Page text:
“Speech-language pathologists working with this population are encouraged to use this information to inform their assessment practices with Fijian children and ensure that dialectical difference is not incorrectly identified as SSD,” she said.

“For example, some Fijian children presented with SSD in Fiji English upon school entry and beyond. However, the impact of dialect on diagnostic decision making was significant.

“When Fiji English dialects were the target, instead of Australian English, the mean percentage of consonants correct increased 10.2 per cent and 24 out of 26 students who were initially identified with SSD were then reclassified.”

Ms McAlister said that because multilingual Fijian children may acquire English-specific sounds later than their monolingual English-speaking peers, culturally responsive speech-language pathology practice requires the clinician to understand the cultural and linguistic background of the client.

“Consideration of the language environment and analysis of the speech sample with reference to the child’s dominant English dialect is imperative for valid identification of speech sound disorder in children who speak different dialects of English,” she said.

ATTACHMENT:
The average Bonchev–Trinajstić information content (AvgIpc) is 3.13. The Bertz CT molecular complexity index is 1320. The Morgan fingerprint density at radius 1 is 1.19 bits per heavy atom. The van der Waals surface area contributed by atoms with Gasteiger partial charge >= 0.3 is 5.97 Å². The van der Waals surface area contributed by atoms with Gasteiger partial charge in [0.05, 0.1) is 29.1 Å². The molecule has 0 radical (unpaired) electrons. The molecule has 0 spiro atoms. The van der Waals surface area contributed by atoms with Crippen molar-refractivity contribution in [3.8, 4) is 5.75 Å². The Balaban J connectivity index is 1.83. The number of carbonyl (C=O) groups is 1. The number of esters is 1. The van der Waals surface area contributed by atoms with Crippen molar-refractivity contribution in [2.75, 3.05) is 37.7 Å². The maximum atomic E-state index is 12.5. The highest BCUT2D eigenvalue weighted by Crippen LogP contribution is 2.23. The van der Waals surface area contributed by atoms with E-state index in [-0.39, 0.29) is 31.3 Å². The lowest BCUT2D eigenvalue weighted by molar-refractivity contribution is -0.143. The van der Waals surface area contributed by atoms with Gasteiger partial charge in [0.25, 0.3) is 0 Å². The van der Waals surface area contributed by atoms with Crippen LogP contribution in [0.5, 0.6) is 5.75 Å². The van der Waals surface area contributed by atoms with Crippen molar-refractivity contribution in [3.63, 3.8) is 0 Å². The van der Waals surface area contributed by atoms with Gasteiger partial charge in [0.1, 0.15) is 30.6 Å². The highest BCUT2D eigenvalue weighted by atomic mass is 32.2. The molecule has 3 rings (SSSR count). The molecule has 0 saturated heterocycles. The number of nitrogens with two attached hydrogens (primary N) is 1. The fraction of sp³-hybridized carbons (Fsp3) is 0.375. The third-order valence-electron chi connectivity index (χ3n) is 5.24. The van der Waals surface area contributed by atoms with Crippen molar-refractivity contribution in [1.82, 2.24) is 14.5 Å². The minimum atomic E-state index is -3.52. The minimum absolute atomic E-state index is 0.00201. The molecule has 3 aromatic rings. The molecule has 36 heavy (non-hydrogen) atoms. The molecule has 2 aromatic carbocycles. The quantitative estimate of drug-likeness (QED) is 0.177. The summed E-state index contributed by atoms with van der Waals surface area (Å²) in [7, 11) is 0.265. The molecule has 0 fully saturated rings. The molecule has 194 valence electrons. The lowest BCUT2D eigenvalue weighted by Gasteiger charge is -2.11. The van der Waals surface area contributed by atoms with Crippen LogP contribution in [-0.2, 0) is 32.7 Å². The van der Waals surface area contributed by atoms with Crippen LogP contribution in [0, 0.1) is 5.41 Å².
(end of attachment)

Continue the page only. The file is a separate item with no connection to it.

“Therefore, it is imperative that speech-language pathologists can determine whether SSD is present by drawing on knowledge of typical speech sound acquisition, and that’s the valuable contribution this research makes.”


Media Note:

To arrange interviews with Ms Holly McAlister, Dr Suzanne Hopf and Professor Sharynne McLeod contact Bruce Andrews at Charles Sturt Media on mobile 0418 669 362 or news@csu.edu.au 

Photo: Holly McAlister’s Charles Sturt academic supervisor, Dr Suzanne Hopf, collecting speech samples in Fiji

References:

Holly McAlister, Suzanne C Hopf, and Sharynne McLeod (2022): ‘Effect of dialect on identification and severity of speech sound disorder in Fijian children’, Speech, Language and Hearing, DOI: 10.1080/2050571X.2022.2052506 (published 1 April 2022)

Holly McAlister, Sharynne McLeod & Suzanne C Hopf (2022): ‘Fijian school students’ Fiji English speech sound acquisition’, International Journal of Speech-Language Pathology, DOI: 10.1080/17549507.2022.2044905 (published 17 April 2022)